WWW… Wednesday! Brand Palettes
by Taylor Slattery | July 24, 2019
In the hands of a skilled designer, color is a powerful tool. Through systems of signage like traffic lights and stop signs, and idioms like having the blues, or being green with envy, we’re conditioned from an early age to attach meaning to color. By the time we’re adults, we’ve constructed complex networks of associations we’re only partially aware of. It’s no secret that marketers and advertisers have spent a great deal of time and money in order to leverage the psychology of color.
When designing a brand identity, a great deal of consideration goes into the color choices, and for good reason. Color can be used to trigger certain emotional responses or communicate a company’s values. This makes it a powerful tool for any form of design, be it for web, print, or products. Because design is so subjective, it can be hard to tell if our particular feelings about a certain color will translate to the market at large. Choosing the wrong color can send the wrong message. So how can we check our colors without access to large focus groups?
Look to successful companies for the answers. In competitive markets, there is a lot riding on first impressions. Corporations spend a lot of money on demographic research, so you can be sure that the colors they use are well tested. Brandpalettes.com is an index of corporate identities and their colors, listed with the corresponding Pantone, hex, RGB, & CMYK values. For designers, its utility lies in its ability to quickly survey a given market. Having an overview of an industry as a whole can help to spot trends and understand the reasoning behind a prevailing color choice.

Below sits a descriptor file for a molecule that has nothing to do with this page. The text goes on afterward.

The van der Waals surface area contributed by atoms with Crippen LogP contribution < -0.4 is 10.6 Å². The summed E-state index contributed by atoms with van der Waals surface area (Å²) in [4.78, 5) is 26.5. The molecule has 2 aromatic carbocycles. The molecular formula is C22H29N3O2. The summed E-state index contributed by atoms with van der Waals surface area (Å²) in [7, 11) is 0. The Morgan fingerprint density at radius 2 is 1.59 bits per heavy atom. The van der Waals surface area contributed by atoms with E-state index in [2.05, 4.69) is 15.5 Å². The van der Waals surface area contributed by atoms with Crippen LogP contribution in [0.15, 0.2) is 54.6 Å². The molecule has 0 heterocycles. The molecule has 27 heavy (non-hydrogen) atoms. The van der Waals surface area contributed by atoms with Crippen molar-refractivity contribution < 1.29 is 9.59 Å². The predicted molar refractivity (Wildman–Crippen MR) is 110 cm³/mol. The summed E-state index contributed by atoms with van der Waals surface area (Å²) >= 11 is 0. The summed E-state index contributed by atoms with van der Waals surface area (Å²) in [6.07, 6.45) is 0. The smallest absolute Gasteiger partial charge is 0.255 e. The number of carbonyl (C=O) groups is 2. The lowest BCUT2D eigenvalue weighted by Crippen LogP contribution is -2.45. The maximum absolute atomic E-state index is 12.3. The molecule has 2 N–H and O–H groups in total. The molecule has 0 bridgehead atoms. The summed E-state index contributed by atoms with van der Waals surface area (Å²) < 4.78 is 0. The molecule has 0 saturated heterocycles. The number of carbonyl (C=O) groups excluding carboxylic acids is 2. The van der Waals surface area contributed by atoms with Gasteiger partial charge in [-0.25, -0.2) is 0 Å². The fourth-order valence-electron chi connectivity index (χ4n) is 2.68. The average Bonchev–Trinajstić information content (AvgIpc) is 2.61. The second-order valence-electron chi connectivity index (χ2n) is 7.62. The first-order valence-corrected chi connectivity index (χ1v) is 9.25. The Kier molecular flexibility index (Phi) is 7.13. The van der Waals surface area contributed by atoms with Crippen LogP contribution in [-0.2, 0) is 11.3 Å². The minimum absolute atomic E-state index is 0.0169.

Brand Palettes is a great web-based tool for developing brand strategies for print and web. While its index is far from comprehensive, it includes a healthy selection of brands in a variety of industries, such as tech, food and fashion. While it’s possible to grab logos from a search and color sample in a software such as Photoshop, it can be hard to be sure that your findings are accurate.
When possible, Brand Palettes links to supporting documents that verify their reports. Often this leads to visual identity style guides, the documents companies use to dictate their logo and color usage, which themselves are a great resource. The next time you’re designing a site and want to be sure your color choices will work, let the big corporations foot the bill. Check out Brand Palettes here.
Taylor is the Managing Editor of Notes on Design. Taylor is a graphic designer, illustrator, and Design Lead at Weirdsleep.